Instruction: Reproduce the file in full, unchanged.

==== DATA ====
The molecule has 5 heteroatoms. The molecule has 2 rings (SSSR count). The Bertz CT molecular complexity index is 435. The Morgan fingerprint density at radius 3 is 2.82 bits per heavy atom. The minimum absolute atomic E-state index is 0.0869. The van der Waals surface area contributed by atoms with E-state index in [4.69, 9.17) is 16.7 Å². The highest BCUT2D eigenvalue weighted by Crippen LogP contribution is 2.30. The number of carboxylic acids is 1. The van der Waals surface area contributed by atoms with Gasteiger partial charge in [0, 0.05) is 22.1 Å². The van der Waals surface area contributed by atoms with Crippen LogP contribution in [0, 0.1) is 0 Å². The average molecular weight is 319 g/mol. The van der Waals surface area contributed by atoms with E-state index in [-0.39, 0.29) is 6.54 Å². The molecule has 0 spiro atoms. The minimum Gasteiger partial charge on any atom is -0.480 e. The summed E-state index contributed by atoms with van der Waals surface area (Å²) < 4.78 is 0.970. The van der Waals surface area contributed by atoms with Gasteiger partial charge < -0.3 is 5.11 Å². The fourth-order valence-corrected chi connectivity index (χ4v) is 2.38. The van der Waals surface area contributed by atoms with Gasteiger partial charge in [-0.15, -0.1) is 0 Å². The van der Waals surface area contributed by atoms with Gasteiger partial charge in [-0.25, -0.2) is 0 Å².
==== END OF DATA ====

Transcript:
The molecule has 5 heteroatoms. The molecule has 2 rings (SSSR count). The Bertz CT molecular complexity index is 435. The Morgan fingerprint density at radius 3 is 2.82 bits per heavy atom. The minimum absolute atomic E-state index is 0.0869. The van der Waals surface area contributed by atoms with E-state index in [4.69, 9.17) is 16.7 Å². The highest BCUT2D eigenvalue weighted by Crippen LogP contribution is 2.30. The number of carboxylic acids is 1. The van der Waals surface area contributed by atoms with Gasteiger partial charge in [0, 0.05) is 22.1 Å². The van der Waals surface area contributed by atoms with Crippen LogP contribution in [0, 0.1) is 0 Å². The average molecular weight is 319 g/mol. The van der Waals surface area contributed by atoms with E-state index in [-0.39, 0.29) is 6.54 Å². The molecule has 0 spiro atoms. The minimum Gasteiger partial charge on any atom is -0.480 e. The summed E-state index contributed by atoms with van der Waals surface area (Å²) < 4.78 is 0.970. The van der Waals surface area contributed by atoms with Gasteiger partial charge < -0.3 is 5.11 Å². The fourth-order valence-corrected chi connectivity index (χ4v) is 2.38. The van der Waals surface area contributed by atoms with Gasteiger partial charge in [-0.15, -0.1) is 0 Å². The van der Waals surface area contributed by atoms with Gasteiger partial charge in [-0.25, -0.2) is 0 Å².